Mysqlsh on Windows

April 20, 2016

Been seeing references to the new document store features of MySQL 5.7 and want to try it on Windows? The new features of MySQL require a download of the new mysqlsh msi or zip.


Welcome to MySQL Shell

Installation is a snap.

You can also determine where to keep your new mysql

You can also determine where to keep your new mysql

The installation msi quickly guides you through the choices and your best bet for now is to pick the defaults. If you have used the 5.7 msi server install before there are no surprises. But you are offered the opportunity to change the options for such things such as location of the binaries. Again the defaults worked well for me. In a very short time you can launch the new shell.

And then you are ready to use mysqlsh.

new shell

And then you have the new shell with the new protocol!

mycli — New command line interface for MySQL

September 16, 2015

mycli is a new command line interface tool for MySQL. It features syntax highlighting and auto-completion of commands plus the ability edit commands with Emacs or VI.

So who could benefit from mycli? If you need prompting to complete commands, fat finger as you type, or just want to add some color highlights as you work with your MySQL server then try mycli. Screenshot of mycli

You can even save save favorite queries. So if you have Python on your system and are looking for a new command line tool please take a look at mycli.

MySQL 5.6 to 5.7 Upgrade Warning

August 4, 2015

The MySQL 5.7.8 Release Candidate was released August 3rd. But before you upgrade, be sure to read how to upgrade from 5.6 to 5.7 PLEASE.

Yes, you need to make a backup (or three or four).

Be sure to run mysql_upgrade after starting the 5.7 binary. There are some changes to tables that must be made and this is the way to do it.

The upgrade docs offers several upgrade scenarios.

Also take time to read the MySQL 5.7 Release Notes! This is not only a list of new goodies but it warns you to the changes that could bite you. Ten minutes here can save you hours later.

Ansible and Loading MySQL Databases Part II

July 29, 2015

Loading databases on virtual systems is not as straight forward as it should be. Last time the foundation for using Ansible was set down on our quest to be able to have fully functional database servers on virtual servers automatically. But that prompted a few of you to remind me that you do not always need Ansible.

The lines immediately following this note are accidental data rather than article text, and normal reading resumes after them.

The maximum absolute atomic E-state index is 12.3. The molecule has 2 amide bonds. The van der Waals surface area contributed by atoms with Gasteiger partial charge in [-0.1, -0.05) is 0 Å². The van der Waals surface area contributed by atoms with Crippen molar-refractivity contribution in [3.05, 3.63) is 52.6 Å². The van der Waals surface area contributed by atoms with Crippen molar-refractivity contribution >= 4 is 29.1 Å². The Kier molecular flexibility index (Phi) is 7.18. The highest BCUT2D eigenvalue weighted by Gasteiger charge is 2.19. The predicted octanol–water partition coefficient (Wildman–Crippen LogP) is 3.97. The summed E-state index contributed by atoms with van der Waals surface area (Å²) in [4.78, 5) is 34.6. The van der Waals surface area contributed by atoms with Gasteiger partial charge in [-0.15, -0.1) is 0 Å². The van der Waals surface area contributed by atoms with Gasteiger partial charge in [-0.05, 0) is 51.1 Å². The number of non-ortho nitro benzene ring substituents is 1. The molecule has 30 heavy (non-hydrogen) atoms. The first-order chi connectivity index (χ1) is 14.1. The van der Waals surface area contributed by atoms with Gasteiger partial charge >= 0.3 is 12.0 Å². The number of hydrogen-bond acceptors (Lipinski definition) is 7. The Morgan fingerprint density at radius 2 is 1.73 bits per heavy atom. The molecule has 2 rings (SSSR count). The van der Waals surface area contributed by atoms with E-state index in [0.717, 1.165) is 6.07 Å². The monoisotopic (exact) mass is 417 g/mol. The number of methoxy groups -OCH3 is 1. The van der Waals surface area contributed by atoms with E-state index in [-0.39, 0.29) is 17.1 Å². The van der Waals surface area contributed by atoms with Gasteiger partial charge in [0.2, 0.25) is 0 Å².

Without Ansible
You can have Vagrant do the work. Modify the vagrant file to run a script to run a script when provisioned, such as
config.vm.provision :shell,path: ""
and create the shell script.

# example setup script for LAMP stack on Vagant box
sudo apt-get -y update
sudo apt-get -y install apache2 php5 libapache2-mod-php5
## Set passwords for MySQL server
sudo debconf-set-selections --verbose <<< 'mysql-server-5.5 mysql-server/root_password password wordpass'
sudo debconf-set-selections  --verbose <<< 'mysql-server-5.5 mysql-server/root_password_again password wordpass'
sudo apt-get -y install mysql-server php5-mysql php5

This approach works great and would be fairly simple to maintain. Secure? No. Having a password in plain text is a major no-no.

With Ansible
The playbook.yml has evolved since the last blog entry. This example is a bit pedantic but was written that way for clarity. This playbook will set up a LAMP server. Note that Step 3 where the MySQL server is installed will need modification for the upcoming MySQL 5.7 release to force a password as it will require an insecure install (mysql_install_db –insecure) see here for details, as 5.7 will assign a random root password by default.

# Playbook.yml
- hosts: all
  remote_user: vagrant
  sudo: yes
   - docroot: /var/www/html
    - name: 1. Install Apache
      apt: name=apache2 state=present

    - name: 2. Install PHP Module for Apache
      apt: name=libapache2-mod-php5 state=present

    - name: 3. Set MySQL root password before installing
      debconf: name='mysql-server' question='mysql-server/root_password' value='wordpass
      debconf: name='mysql-server' question='mysql-server/root_password_again' value='wordpass' vtype='password'

    - name: 4. Install Mysql
      apt: name={{ item }} state=latest
        - php5-mysql
        - mysql-server
        - python-mysqldb

    - name: 5. Copy Homepage
      copy: src=index.php dest=/var/www/html/index.php mode=0644

    - name: 6. Start Apache
      service: name=apache2 state=running enabled=yes

    - name: 7. Copy database over
      copy: src=../Downloads/world_innodb.sql dest=/tmp/world.sql

    - name: 8. Create database
      mysql_db: name=world state=present login_user='root' login_password='wordpass'

    - name: 9. Import data
      mysql_db: name=world state=import target=/tmp/world.sql login_user='root' login_password='wordpass'

In Step 7 the World database is copied over to the new server. This file was created bu running mysqldump on the database.

Step 8 is where Ansible helps us a great deal. There are core modules in Ansible just for dealing with MySQL. Here mysql_db is used to create the database. The same command is used in the next step to import the SQL file (moved in step 7) into the database. See the Database Modules docs for details.

Problems? We still have the root password in plain text but hopefully stored in a directory with strong enough permissions to keep most at bay. Ansible does have a vault to hold sensitive information like password.